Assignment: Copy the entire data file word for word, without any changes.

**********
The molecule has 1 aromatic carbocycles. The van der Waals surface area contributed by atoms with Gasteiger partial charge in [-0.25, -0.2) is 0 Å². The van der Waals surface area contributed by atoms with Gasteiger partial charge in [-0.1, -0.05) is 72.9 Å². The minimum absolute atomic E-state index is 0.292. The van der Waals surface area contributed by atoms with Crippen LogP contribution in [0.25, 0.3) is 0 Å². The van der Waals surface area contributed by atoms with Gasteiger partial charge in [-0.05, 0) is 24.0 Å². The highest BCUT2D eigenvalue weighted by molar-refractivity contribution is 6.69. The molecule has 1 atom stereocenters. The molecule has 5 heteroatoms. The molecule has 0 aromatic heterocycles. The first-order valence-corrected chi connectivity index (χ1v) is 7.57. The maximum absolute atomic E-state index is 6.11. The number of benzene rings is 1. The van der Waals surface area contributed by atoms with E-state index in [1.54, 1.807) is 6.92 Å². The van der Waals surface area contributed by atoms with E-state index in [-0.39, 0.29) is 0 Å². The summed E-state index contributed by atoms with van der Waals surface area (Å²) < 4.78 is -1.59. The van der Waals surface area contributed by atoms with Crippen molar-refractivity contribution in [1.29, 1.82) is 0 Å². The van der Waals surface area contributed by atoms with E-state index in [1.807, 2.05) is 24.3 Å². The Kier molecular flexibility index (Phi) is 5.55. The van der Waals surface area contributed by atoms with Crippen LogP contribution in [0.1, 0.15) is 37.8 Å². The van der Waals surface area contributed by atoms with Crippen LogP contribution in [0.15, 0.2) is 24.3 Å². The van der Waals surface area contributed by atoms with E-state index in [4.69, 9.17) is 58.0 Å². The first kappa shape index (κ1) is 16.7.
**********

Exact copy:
The molecule has 1 aromatic carbocycles. The van der Waals surface area contributed by atoms with Gasteiger partial charge in [-0.25, -0.2) is 0 Å². The van der Waals surface area contributed by atoms with Gasteiger partial charge in [-0.1, -0.05) is 72.9 Å². The minimum absolute atomic E-state index is 0.292. The van der Waals surface area contributed by atoms with Crippen LogP contribution in [0.25, 0.3) is 0 Å². The van der Waals surface area contributed by atoms with Gasteiger partial charge in [-0.05, 0) is 24.0 Å². The highest BCUT2D eigenvalue weighted by molar-refractivity contribution is 6.69. The molecule has 1 atom stereocenters. The molecule has 5 heteroatoms. The molecule has 0 aromatic heterocycles. The first-order valence-corrected chi connectivity index (χ1v) is 7.57. The maximum absolute atomic E-state index is 6.11. The number of benzene rings is 1. The van der Waals surface area contributed by atoms with E-state index in [1.54, 1.807) is 6.92 Å². The van der Waals surface area contributed by atoms with E-state index in [-0.39, 0.29) is 0 Å². The summed E-state index contributed by atoms with van der Waals surface area (Å²) < 4.78 is -1.59. The van der Waals surface area contributed by atoms with Crippen molar-refractivity contribution in [1.29, 1.82) is 0 Å². The van der Waals surface area contributed by atoms with E-state index in [1.807, 2.05) is 24.3 Å². The Kier molecular flexibility index (Phi) is 5.55. The van der Waals surface area contributed by atoms with Crippen LogP contribution in [0.1, 0.15) is 37.8 Å². The van der Waals surface area contributed by atoms with Crippen LogP contribution in [0.15, 0.2) is 24.3 Å². The van der Waals surface area contributed by atoms with E-state index in [4.69, 9.17) is 58.0 Å². The first kappa shape index (κ1) is 16.7.